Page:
In Hollywood, they give out something called the Razzies, which honors the worst films of the year. To give you an idea, “Gigli” cleaned up during last February’s awards. Jennifer Lopez and Ben Affleck took the top awards, joining such Razzie legends as Madonna, Sylvester Stallone and Demi Moore in the pantheon of the pitiful.
I always felt there should be a similar award for hip hop music. I like hip hop, but bad hip hop is excruciating. I’d rather listen to a jackhammer at a construction site. I wish they’d come up with something called the Hip Flops, which would single out the dregs of that music genre. And I have an idea who would instantly become synonymous with the Hip Flop:
That rhymin’ fool Shaquille O’Neal.
Recently he bashed Kobe Bryant in a new CD. Here’s a sample: “Even with wings you never as fly as me. You remind me of Kobe Bryant trying to be as high as me. But you can’t. Even if you get me traded. Wherever I’m at, I’m Puffy. You Mase, and you’re still hated.”
The Bryant-bashing lyrics made news, but they also conveniently overshadowed the fact that O’Neal might be the worst rapper in history. He has had a stranglehold on that distinction for years. If you added a pounding bass track to the sounds of a sewer pipe backing up, it would approximate Shaq’s contributions to music.
Apparently he has even more of those than he does potential Hip Flop nominations.
Shaq really should shut his blab trap. Logic would suggest that in order to prove he was an indispensable part of the Lakers’ success before he got traded to the Miami Heat, he should low-key it, play his butt off and silence the doubters and the critics by lifting his new team to glory.
Shaq is all about Shaq. Always has been, always will be. His infantile rants against his former team and teammate just reinforces the fact that even while he was the class of the league at his position, he was classless. He mostly kept it under wraps as a Laker, because the team was doing well and he was recognized as a major reason why.
But now, adversity has befallen. I don’t mean real-life adversity. This is NBA-style adversity, the phony kind. Adversity for an NBA superstar is when the Bentley has a flat tire, and he is forced to drive the Escalade.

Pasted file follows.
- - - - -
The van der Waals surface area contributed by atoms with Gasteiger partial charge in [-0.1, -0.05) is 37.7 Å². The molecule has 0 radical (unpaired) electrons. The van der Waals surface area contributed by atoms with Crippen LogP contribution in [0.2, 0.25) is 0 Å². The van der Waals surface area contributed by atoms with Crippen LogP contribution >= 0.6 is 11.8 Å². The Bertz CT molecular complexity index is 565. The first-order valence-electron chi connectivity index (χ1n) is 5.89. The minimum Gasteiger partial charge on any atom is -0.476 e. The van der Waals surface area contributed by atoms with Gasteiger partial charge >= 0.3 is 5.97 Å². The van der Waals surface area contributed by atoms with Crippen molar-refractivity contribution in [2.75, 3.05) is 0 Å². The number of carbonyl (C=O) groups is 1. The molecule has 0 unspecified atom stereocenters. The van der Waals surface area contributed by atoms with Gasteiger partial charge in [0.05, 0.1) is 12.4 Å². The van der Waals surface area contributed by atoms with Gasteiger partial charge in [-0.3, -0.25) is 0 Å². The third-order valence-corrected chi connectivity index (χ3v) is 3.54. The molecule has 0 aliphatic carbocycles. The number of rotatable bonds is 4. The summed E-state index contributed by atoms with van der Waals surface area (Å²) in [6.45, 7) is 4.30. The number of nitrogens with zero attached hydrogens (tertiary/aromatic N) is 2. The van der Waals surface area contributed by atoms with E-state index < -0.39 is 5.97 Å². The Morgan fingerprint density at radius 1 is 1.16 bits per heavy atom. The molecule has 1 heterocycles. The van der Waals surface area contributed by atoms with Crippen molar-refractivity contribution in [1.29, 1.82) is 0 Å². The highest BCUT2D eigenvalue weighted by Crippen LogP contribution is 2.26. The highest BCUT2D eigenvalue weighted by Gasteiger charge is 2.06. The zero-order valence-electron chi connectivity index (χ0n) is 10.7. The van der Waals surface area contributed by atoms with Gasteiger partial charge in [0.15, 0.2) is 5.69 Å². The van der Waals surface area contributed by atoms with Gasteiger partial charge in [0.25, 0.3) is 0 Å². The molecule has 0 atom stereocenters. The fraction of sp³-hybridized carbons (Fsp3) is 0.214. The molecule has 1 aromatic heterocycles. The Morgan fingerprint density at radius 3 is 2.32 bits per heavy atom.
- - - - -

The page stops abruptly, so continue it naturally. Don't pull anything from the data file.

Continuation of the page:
For Shaq, it involves the scrutiny that comes with the Lakers’ falling short against the Pistons in the NBA Finals, a Cold War with Kobe, a trade to Miami and the perception that he is aging and overweight. Instead of taking on that faux adversity like a man, he has chosen to chuck verbal grenades here and there to make the public understand that he was the aggrieved party in Los Angeles.
Besides Kobe, Shaq has also had harsh words for the Lakers’ ownership and management. He blasted GM Mitch Kupchak, even though the village idiot understands that when the owner makes a major financial decision involving personnel and the direction of the franchise, the GM’s primary role from that point on is to fill out the paperwork. He accused the Lakers of making him a “scapegoat,” then posed the question: “Who’s going to be the scapegoat now?”
I still think it was foolish to trade Shaquille O’Neal. What the Lakers had — a three-cornered power base manned by Shaq, Kobe and Phil Jackson — was special and extremely difficult to manufacture. But I feel that way purely in basketball terms.
In terms of human relations, good riddance. The two most vivid indicators of his character remain these nuggets:
And here it is, late September, and Shaq is back at it. He cries about the Lakers needing a scapegoat, suggesting they are unwilling to take responsibility for the club’s recent failures and need to blame somebody. But he is the one who came to camp every fall looking like Haystacks Calhoun. He is the one whose free-throw shooting has worsened to the point where his mere presence on the floor in the fourth quarter is a serious danger to his team’s fortunes. He is the one who has allowed his physical conditioning to deteriorate to the point where he can no longer dominate the competition in back-to-back games.
Yet, he is the one seeking payback?
What I like most about hip-hop music is its authenticity. Like the best rock or rhythm and blues, it comes from the soul. But Shaq’s raps sound like they come from the brain, and specifically from the same part that controls his free throws.
It looks like it’s going to be a long, long year.
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